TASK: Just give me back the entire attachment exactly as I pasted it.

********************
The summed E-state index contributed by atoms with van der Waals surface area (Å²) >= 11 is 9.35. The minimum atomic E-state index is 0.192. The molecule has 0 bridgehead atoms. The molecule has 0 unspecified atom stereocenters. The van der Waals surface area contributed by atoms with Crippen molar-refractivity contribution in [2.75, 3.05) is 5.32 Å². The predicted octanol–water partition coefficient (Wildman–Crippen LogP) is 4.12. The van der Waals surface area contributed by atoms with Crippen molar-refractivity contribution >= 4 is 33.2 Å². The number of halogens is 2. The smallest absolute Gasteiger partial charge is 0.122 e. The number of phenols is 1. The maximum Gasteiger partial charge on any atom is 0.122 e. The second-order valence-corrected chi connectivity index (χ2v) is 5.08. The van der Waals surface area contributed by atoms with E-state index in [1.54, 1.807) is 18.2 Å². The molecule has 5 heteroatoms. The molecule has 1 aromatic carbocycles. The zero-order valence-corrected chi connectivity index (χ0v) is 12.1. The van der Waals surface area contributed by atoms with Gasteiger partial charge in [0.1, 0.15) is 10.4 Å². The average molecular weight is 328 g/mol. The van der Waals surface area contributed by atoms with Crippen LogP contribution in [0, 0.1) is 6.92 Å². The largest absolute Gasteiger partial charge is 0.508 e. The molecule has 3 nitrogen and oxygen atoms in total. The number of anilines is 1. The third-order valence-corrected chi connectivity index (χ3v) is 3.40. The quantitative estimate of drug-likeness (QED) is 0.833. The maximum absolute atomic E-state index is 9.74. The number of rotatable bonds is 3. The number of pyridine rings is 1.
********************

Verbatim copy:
The summed E-state index contributed by atoms with van der Waals surface area (Å²) >= 11 is 9.35. The minimum atomic E-state index is 0.192. The molecule has 0 bridgehead atoms. The molecule has 0 unspecified atom stereocenters. The van der Waals surface area contributed by atoms with Crippen molar-refractivity contribution in [2.75, 3.05) is 5.32 Å². The predicted octanol–water partition coefficient (Wildman–Crippen LogP) is 4.12. The van der Waals surface area contributed by atoms with Crippen molar-refractivity contribution >= 4 is 33.2 Å². The number of halogens is 2. The smallest absolute Gasteiger partial charge is 0.122 e. The number of phenols is 1. The maximum Gasteiger partial charge on any atom is 0.122 e. The second-order valence-corrected chi connectivity index (χ2v) is 5.08. The van der Waals surface area contributed by atoms with E-state index in [1.54, 1.807) is 18.2 Å². The molecule has 5 heteroatoms. The molecule has 1 aromatic carbocycles. The zero-order valence-corrected chi connectivity index (χ0v) is 12.1. The van der Waals surface area contributed by atoms with Gasteiger partial charge in [0.1, 0.15) is 10.4 Å². The average molecular weight is 328 g/mol. The van der Waals surface area contributed by atoms with Crippen LogP contribution in [0, 0.1) is 6.92 Å². The largest absolute Gasteiger partial charge is 0.508 e. The molecule has 3 nitrogen and oxygen atoms in total. The number of anilines is 1. The third-order valence-corrected chi connectivity index (χ3v) is 3.40. The quantitative estimate of drug-likeness (QED) is 0.833. The maximum absolute atomic E-state index is 9.74. The number of rotatable bonds is 3. The number of pyridine rings is 1.